One way to outperform existing content is by finding a unique edge that will make your content stand out.
Another way (and this is a best practice for all content) is to make your posts more authoritative and helpful. How? Simply write as exhaustively as you can on a topic.
Our posts tend to be over 1,000 words. We also try to include useful charts, images, graphics, lists, and headers to break up the content, making it easier to consume and scan.
4. Hit All Pieces of a Buying Cycle
A quality eCommerce blog has content for people all the way through the buying cycle, including:
- Introductory content for people who aren’t even sure what they want or may not know they even have a need.
- Middle-of-the-funnel content for people who are in the research phase, but closer to making a decision.
- Bottom-of-the-funnel content that digs into the nitty-gritty details of a specific product for people who are just about ready to make a purchase.
- Post-purchase content about things like installation or tips for getting the most out of your product.
Guide people through the buying cycle by continuously linking to other related articles that might be helpful.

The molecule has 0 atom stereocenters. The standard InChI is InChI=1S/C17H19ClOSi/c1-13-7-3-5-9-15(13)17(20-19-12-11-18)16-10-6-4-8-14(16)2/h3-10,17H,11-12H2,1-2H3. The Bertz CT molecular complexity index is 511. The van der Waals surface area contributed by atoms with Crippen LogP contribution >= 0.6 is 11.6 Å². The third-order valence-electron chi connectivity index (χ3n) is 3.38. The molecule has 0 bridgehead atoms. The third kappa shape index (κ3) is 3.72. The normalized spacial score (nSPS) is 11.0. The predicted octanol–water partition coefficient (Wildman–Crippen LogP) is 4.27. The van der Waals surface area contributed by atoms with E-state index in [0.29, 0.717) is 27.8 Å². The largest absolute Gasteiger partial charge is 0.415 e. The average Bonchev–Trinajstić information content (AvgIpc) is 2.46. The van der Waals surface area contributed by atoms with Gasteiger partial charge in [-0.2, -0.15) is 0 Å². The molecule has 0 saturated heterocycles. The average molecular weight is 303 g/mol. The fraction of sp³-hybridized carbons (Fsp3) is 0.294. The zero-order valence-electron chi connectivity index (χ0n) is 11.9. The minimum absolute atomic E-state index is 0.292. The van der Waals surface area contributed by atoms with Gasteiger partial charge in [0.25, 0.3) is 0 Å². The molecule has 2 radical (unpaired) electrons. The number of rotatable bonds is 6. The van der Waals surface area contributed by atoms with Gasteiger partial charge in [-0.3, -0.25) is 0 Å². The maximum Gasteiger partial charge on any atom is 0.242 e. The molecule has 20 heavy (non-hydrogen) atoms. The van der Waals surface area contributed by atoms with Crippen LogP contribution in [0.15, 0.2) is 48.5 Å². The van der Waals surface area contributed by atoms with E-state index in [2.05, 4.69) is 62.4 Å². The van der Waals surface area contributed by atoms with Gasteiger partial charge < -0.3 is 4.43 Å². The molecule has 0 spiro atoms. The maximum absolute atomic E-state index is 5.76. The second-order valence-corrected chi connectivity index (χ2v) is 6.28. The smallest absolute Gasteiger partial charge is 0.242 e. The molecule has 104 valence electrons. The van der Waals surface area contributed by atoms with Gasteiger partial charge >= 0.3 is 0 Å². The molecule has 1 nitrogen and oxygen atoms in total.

For sites with shorter buying cycles, or for products and services that may not require as much extensive research, this amount of content may not be necessary. Answer the pressing questions about the product/service in a way that makes the most sense for your market.
5. Don’t Forget About Big Content
Larger pieces of content, such as buying guides or other ebook-style projects, are a good way to offer everything a user would want to know about a product/service all in one place. These larger pieces also make great linkable assets for the site because others notice that they are a great resource for everything you’d like to know about a specific topic.
Once the content is published, research and reach out to organizations who you believe would find this content useful, and share it with them.
In our previous post about buying guides, we talked about interlinking these big content pieces and other blog posts, as well as linking to them within category page content. These resources can also play a large part of a hub and spoke model, in which one web page serves as the hub for related pieces. This is a great way to ensure you are covering all pieces of a topic, improving your internal linking, and making it easier for a user to find whatever articles would be most useful to them about a specific topic.
All markets have big content possibilities: think recipe collections, ebooks about the best hiking trails across the U.S., 2018 style guides, etc. These can work as standalone pieces of content or use the hub-and-spoke model of related blog posts.
We work with dozens of eCommerce brands, such as a home improvement client, to create new content optimized for SEO and conversions. We can create a personalized content strategy for you, too. Contact us here.